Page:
Prayer is to be addressed primarily to God the Father. Although there may be no harm in addressing a prayer to Jesus Christ or the Holy Spirit, this would be outside the pattern set by Christ in His “model prayer.” The use of the word “Father” denotes a relationship, which is the permanent bond between God and man that exists once a person is “born again” (i.e., spiritually, “from above”) by faith alone in Christ alone.
From the “birth from above” experience onward, an eternal, personal and loving relationship exists between the believer and God. From that point on he may and should call God his Father, recognizing that God is indeed his spiritual Relation, the Almighty and Holy One who is sovereign over the universe.
The believer’s prayer should begin with worship, ascribing praise and honor to his Heavenly Father.
Your kingdom come. Your will be done on earth as it is in heaven.
The believer should specifically pray for the return of Jesus Christ to earth to establish His Millennial (1,000 years) Kingdom, just as the apostle John prayed, “Amen. Even so, come, Lord Jesus!” in Revelation 22:20. The fulfillment of this prophetic promise is what all believers should daily look forward to in eager anticipation (1 Corinthians 1:7; Philippians 3:20). In fact, the thought of Christ’s return should be a modifier of every Christian’s actions throughout his life.
Give us this day our daily bread.
After putting God first in prayer, the believer is to acknowledge his dependence upon God for his daily needs, both physical and spiritual. Just as the “children of Israel” in the wilderness looked to God for daily manna from heaven, the child of God during his sojourn on earth is to look to his Father for all temporal and eternal needs. Just as a person by faith placed his trust in Christ for his eternal salvation, he is subsequently to place his faith in Him for his needs in his temporal life, trusting Him for sustenance in both his physical and spiritual growth (Matthew 4:4; John 6:33, 35, 48).
As [by faith] you have therefore received Christ Jesus the Lord, so [in like manner] walk [by faith] in Him, (7) rooted and built up in Him and established in the faith, as you have been taught, abounding in it with thanksgiving. (Colossians 2:6, 7; cf. Hebrews 12:2)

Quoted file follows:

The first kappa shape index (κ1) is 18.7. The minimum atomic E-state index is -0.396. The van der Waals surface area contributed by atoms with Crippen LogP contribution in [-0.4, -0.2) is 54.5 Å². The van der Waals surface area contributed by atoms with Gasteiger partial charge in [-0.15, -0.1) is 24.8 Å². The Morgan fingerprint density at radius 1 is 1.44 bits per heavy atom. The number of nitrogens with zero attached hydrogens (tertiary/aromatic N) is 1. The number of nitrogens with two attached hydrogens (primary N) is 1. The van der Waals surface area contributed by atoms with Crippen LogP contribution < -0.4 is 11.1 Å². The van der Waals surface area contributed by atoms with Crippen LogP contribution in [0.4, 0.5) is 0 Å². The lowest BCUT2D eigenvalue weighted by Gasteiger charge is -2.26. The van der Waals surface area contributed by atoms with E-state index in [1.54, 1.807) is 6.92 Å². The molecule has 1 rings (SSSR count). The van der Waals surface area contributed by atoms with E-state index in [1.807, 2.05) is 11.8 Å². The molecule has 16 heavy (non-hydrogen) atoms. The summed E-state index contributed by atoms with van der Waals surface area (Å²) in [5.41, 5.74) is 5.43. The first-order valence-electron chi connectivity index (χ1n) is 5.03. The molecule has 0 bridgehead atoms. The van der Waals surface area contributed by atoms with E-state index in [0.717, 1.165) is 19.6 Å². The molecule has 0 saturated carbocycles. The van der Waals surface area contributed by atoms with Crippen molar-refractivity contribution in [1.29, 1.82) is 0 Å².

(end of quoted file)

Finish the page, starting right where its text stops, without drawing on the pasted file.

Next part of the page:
The undergirding reality of the Christian life is the fact that Jesus Christ is personally the “Bread” that alone will supply spiritual strength and well-being for the Christian during his temporal tenure, if he will only avail himself of this marvelous Manna from heaven.
For the bread of God is He who comes down from heaven and gives life to the world. . . . (35) And Jesus said to them, “I am the bread of life. He who comes to Me shall never hunger, and he who believes in Me shall never thirst. (John 6:33, 35)
This truth is underscored by Christ Himself in His prayer to God the Father in the 17th chapter of the book of John.
Sanctify [set apart spiritually] them [Christians] by Your truth. Your Word [Jesus Christ, John 1:1, 14, the Living Word, who is revealed in the written Word] is truth.
And forgive us our debts [Gk. opheilema, morally a fault, i.e., trespass, sin], as we forgive our debtors [those who trespass, sin against us].
This does not refer to “judicial forgiveness” from the penalty of sin, which was permanently obtained by faith in Jesus Christ and based solely upon Christ’s substitutional sacrifice on the cross of Calvary. It refers to “parental forgiveness,” which is necessary for continued fellowship with God the Father.
The person who makes the decision to accept Christ by faith alone is born again [from above]; and, at that moment is baptized into the body of Christ (Romans 6:3; 1 Corinthians 12:13, 27), is indwelt by the Holy Spirit (1 Corinthians 3:16; 6:19) and is eternally sealed by/with the Holy Spirit (Ephesians 1:13, 14; 4:30). At the point of one’s decision of faith in Christ, his eternal salvation is secured and is non-retractable by man or God.
But the believer, who still has the “sin nature” within, can make wrong decisions by giving in to the old nature rather than submitting to the voice of the Spirit, thereby “quenching” the Holy Spirit and hindering his fellowship with God (1 Thessalonians 5:19).
To restore this fellowship and the ability for control by the Spirit, the believer is to confess (acknowledge, own up to) known sin in his life. Upon doing this, the promise of God is that instantly the sin is forgiven (1 John 1:9) — resulting in the reestablishment of control by the Spirit in the believer and the restoration of his fellowship with God.
But there is also a principle expressed in this element of “The Lord’s Prayer” that is further explained by Christ in verses 14 and 15, which is that Christians should forgive others their trespasses. Indeed, Christ makes this quite clear in a parable to the apostle Peter in the 18th chapter (vss. 21-35) of the book of Matthew, which is that God expects His children to forgive others who seek their forgiveness as He has forgiven them. If the believer is unwilling to forgive others of their trespasses, then the Heavenly Father will be unable to forgive the believer his trespasses.
And do not lead us into temptation, but deliver us from the evil one. . . .
A believer is not wrong to ask of his Heavenly Father for “smooth sailing.” This is only natural and is to be expected. Even Christ was troubled when the time came for Him to face the cross. Although God will not personally tempt anyone (James 1:13), He will allow Satan to test His children, to undergo trials, adversity and affliction from time-to-time in order to refine them, to encourage them and to strengthen their faith in Him. God has promised that He will not allow His children to be tested beyond what they can bear (1 Corinthians 10:13).
This last phrase of The Model Prayer is omitted in the Roman Catholic and many Protestant Bibles since it is not in many manuscripts; however, it is in the majority of ancient manuscripts and it is totally consistent with all other Bible doctrine. This doxology is a perfect ending to the prayer, and the believer should always express his recognition and worship of God Almighty as the Originator of all that is holy and eternal.